Btw Aloha, have you thought of getting your Ds's eyesight checked? Dyspraxics often have visual tracking problems and I wonder if that is causing problems with following the point, locating stuff etc. You might find this link interesting:
here .

aloha Tue 07-Jun-05 19:59:08

If I'd had dd first, would have noticed ds's dyspraxia much earlier, I think.

Davros Tue 07-Jun-05 19:59:21

JakB, you're back! Interesting about the anti-biotics. I know exactly when it was so I'll check the dates to see if they coincide.

aloha Tue 07-Jun-05 20:01:45

I really would like to talk about how he 'sees' (or rather doesn't see) things but this doesn't seem the right thread, somehow.

Saker Tue 07-Jun-05 20:02:37

Sure, sorry Jimjams we will clear off now . Feel free to email Aloha if you want.

Jimjams Tue 07-Jun-05 20:02:59

Saker the smiley bit sounds like ds1

Thanks for these responses. I'm interested as ds1 not really reaching out was an early sign that things weren't right, and I've now discovered that its the first stage on the pathway to pointing. So........ Just pondering really. Just wondering if it could be a sign early on (well obviously it could but wondering how widespread).

Obviously now I've started collecting articles on autism and infancy I'm completey paranoid about ds3 He definitely plays, and explores, and reaches out, but his eye contact up close is crap, although much better (and socially responsive) from a little bit further away.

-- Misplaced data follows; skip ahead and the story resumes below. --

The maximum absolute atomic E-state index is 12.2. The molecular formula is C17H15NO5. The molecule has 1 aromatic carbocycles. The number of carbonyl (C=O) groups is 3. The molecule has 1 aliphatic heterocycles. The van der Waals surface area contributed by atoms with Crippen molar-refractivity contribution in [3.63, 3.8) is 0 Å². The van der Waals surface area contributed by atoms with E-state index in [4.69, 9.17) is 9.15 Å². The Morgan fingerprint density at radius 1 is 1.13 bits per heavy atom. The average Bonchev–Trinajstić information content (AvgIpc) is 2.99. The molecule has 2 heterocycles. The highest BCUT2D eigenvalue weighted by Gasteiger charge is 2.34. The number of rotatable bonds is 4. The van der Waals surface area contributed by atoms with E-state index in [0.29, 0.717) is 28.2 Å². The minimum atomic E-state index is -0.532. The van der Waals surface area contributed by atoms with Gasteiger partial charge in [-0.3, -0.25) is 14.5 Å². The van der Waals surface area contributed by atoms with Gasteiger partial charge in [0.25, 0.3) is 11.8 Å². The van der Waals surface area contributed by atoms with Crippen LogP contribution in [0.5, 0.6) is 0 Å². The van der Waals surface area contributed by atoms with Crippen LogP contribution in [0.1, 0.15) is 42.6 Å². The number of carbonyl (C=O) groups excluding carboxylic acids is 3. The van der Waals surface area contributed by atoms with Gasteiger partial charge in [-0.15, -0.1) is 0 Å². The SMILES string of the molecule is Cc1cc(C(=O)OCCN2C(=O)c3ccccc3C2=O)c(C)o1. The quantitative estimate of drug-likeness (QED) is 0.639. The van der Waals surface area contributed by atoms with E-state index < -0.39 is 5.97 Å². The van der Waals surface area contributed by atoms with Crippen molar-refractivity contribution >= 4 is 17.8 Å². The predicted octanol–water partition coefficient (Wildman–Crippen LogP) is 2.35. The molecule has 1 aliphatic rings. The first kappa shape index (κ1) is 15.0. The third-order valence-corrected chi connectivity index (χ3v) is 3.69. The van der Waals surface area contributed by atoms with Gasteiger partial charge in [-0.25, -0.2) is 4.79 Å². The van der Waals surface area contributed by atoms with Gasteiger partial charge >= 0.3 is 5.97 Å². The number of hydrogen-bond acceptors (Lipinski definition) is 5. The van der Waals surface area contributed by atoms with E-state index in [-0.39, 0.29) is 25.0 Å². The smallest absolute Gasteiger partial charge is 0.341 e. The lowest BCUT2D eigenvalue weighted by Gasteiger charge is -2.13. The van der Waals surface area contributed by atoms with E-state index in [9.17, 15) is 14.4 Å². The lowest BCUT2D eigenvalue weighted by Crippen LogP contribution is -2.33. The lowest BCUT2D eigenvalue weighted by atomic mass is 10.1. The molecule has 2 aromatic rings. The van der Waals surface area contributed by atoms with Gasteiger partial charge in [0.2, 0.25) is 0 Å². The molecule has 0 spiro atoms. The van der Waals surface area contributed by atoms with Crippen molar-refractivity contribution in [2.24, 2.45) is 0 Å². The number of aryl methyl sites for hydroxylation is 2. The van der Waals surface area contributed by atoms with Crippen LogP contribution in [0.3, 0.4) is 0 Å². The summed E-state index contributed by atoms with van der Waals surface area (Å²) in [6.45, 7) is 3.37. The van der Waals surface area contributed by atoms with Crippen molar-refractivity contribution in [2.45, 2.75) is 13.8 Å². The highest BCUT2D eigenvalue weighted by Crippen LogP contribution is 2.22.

Davros- first project will be next year, but am starting to ponder and catch up on the literature.

Jimjams Tue 07-Jun-05 20:04:17

Davros- ds1 regressed after a heavy course of several antibiotics (and that's when all the food stuff started as well)

Davros Tue 07-Jun-05 20:06:34

Saker and Aloha, don't email, start another thread. Its interesting!
Interesting idea Jimjams. I am certain that there are clear signs from very early on (if its there iyswim) and indicators too that haven't been identified. I think DS's tendency to SIB had an indicator of the chin press. Early dx and early signs are a big interest of mine as I think anyone knowing much at all about ASD could have seen it in DS VERY early. I hate always hearing that parents notice something around the same time as MMR so its just a coincidence, I think a lot of the time that's when they first come to the notice of certain professionals and so that's what the data says.

Davros Tue 07-Jun-05 20:07:57

Oh, meant to say and there are those that change/regress around then too.

Saker Tue 07-Jun-05 20:09:24

It would be interesting to know how much already having had a child would influence how early parents realised. I'm sure I would not have thought Ds2 had problems as soon if I hadn't already experienced normal development.